However, there is another interesting dimension to the way privacy operates in relation to Prince Harry's story about his virginity.

British Tabloids and Celebrity Sex Scandals

Kiss-and-tell stories about the private lives of celebrities in the Sunday papers used to be so common in Britain that the now defunct tabloid The News of World was nicknamed "The News of the Screws."

That all but ended when European and U.K. privacy laws gave stars the right to obtain court injunctions banning news organizations from spilling their secrets unless there was a public interest justification for doing so.

As a result, newspapers have focused on celebrities who cheat on their spouses and even then have been required to demonstrate that their targets had been trading off their image as wholesome and family orientated, inviting magazines into their homes to photograph them alongside their spouses and children for example.

Needless to say, old fashioned kiss-and-tell Sunday exclusives are now vanishingly rare in Britain.

Harry was single at the time he lost his virginity and both were above the legal age of consent in Britain—meaning that under ordinary circumstances, there would be no public interest justification for running the story and he would have been entitled to an injunction.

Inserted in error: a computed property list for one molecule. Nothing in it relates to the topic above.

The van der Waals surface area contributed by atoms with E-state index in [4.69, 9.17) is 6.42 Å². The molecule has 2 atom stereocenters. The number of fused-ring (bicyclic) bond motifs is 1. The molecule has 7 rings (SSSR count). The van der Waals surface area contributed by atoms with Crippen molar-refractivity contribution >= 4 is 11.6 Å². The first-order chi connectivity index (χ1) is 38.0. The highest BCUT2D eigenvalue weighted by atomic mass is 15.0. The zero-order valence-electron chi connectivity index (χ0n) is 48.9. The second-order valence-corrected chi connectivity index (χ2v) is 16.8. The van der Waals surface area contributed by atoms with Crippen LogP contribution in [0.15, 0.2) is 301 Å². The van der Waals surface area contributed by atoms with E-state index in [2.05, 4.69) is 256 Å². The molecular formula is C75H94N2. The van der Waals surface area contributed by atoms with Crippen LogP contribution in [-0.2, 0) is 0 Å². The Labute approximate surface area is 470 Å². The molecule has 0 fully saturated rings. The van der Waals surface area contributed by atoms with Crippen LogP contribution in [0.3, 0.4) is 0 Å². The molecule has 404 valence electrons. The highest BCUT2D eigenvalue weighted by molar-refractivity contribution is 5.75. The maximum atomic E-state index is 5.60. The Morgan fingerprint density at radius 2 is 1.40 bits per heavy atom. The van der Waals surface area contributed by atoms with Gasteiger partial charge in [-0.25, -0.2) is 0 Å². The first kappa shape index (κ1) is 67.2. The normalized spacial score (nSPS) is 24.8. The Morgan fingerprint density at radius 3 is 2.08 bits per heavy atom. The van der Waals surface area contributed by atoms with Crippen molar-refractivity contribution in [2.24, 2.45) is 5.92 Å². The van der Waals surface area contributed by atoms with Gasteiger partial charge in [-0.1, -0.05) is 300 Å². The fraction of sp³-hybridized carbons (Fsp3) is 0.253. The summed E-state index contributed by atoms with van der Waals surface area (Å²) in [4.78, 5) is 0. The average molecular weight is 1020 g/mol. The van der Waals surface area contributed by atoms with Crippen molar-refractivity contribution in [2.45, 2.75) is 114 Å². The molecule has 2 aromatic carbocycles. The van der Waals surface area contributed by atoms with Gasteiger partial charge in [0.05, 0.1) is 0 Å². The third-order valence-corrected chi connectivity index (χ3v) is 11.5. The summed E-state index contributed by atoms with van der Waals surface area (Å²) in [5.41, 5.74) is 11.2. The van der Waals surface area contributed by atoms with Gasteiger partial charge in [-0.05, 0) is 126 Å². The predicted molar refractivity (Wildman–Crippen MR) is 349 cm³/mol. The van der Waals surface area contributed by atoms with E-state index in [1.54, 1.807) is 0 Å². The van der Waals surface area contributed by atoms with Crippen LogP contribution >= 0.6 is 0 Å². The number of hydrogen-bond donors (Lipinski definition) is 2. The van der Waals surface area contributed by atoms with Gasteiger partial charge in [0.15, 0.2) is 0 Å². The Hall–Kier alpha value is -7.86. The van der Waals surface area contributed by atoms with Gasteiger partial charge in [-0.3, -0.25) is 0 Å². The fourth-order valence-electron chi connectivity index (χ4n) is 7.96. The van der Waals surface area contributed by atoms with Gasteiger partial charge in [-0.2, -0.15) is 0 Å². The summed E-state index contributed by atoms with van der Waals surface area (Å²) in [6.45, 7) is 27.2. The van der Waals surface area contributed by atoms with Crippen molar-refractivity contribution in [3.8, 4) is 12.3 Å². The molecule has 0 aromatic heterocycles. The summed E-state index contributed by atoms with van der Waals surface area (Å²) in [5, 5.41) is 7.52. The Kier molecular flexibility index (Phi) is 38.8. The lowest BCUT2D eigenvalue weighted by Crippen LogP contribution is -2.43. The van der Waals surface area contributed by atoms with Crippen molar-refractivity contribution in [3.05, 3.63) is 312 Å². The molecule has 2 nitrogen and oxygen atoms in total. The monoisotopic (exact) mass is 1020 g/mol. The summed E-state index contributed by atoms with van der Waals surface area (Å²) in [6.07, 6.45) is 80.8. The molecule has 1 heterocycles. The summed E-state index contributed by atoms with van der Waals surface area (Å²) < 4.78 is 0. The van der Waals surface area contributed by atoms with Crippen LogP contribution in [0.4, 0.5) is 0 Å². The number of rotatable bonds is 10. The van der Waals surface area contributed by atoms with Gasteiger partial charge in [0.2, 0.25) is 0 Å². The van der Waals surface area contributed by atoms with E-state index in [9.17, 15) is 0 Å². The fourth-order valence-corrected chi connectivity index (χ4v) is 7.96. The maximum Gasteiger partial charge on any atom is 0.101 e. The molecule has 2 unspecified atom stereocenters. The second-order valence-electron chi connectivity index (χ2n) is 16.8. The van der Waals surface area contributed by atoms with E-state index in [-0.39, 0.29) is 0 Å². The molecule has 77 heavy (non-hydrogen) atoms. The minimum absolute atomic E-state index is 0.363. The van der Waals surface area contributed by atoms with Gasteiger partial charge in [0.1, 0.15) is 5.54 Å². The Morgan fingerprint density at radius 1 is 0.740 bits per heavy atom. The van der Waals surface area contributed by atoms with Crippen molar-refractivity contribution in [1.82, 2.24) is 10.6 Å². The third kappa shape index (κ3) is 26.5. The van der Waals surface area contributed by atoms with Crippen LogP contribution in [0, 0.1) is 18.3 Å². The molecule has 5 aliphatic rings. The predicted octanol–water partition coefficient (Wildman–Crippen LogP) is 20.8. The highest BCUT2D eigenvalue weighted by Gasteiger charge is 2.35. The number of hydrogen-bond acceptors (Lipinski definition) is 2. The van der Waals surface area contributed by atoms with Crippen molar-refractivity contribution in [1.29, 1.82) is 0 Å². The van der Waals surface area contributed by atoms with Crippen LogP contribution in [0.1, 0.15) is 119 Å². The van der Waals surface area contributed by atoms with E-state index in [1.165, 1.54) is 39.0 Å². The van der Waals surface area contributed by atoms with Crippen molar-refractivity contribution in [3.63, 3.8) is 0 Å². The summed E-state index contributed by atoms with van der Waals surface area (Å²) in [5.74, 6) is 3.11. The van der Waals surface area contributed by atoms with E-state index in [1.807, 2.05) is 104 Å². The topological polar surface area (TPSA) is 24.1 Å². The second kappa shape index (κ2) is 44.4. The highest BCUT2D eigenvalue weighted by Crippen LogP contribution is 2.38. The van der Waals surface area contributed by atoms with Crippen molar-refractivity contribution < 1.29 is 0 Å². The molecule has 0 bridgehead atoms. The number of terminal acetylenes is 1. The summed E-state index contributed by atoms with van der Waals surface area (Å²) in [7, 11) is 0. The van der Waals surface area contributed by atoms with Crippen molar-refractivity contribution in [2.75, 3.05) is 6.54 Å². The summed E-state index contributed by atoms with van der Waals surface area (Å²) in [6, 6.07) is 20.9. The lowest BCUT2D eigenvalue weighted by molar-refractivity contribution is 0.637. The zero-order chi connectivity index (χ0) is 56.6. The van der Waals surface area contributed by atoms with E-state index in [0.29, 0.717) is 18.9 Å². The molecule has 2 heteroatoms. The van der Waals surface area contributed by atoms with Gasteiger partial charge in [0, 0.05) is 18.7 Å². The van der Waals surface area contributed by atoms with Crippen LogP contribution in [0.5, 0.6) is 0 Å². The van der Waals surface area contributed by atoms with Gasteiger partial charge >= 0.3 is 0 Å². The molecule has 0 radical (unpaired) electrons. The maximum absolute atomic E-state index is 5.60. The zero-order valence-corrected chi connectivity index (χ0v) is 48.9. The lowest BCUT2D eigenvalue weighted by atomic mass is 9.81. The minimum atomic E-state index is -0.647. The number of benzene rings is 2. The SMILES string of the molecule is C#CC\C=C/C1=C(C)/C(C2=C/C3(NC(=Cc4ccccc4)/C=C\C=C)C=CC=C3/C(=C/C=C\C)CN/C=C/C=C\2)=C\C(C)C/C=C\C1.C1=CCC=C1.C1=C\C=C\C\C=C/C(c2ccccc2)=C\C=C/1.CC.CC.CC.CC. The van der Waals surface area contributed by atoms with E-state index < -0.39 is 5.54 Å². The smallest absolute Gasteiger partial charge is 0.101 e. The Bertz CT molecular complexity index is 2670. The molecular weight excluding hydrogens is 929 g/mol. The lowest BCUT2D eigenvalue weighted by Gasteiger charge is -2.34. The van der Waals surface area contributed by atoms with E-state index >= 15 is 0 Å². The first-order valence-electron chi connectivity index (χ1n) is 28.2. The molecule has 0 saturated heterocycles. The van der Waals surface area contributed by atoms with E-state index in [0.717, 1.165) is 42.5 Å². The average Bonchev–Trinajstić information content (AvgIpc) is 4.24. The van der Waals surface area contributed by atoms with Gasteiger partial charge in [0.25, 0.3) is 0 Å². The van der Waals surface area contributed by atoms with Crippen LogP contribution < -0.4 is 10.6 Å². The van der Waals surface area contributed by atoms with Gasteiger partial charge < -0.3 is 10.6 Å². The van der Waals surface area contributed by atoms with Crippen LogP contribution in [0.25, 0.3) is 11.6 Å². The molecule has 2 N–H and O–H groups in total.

The prince, though, had already revealed the key details in his own book, paving the way for the tabloids to make money out of his virginity story.

It comes around 15 years after a British High Court judge in a landmark 2008 case brought by Formula 1 magnate Max Mosley ruled that the sex lives of celebrities are no one else's business.

The saga, in other words, marks a further role reversal for a royal who previously fiercely defended his own privacy but has now made money not only from an extensive trawl of his own private life but also that of other people.

Harry may have no objection to Walpole's story being told—he told it himself first after all—but given everything he said about the media, it is hard to believe he will welcome his sex life being used to sell British tabloid newspapers.

Not least of all, Walpole spoke to The Mail on Sunday who Harry and Meghan have sued four times between them and The Sun, who Harry has accused of phone hacking.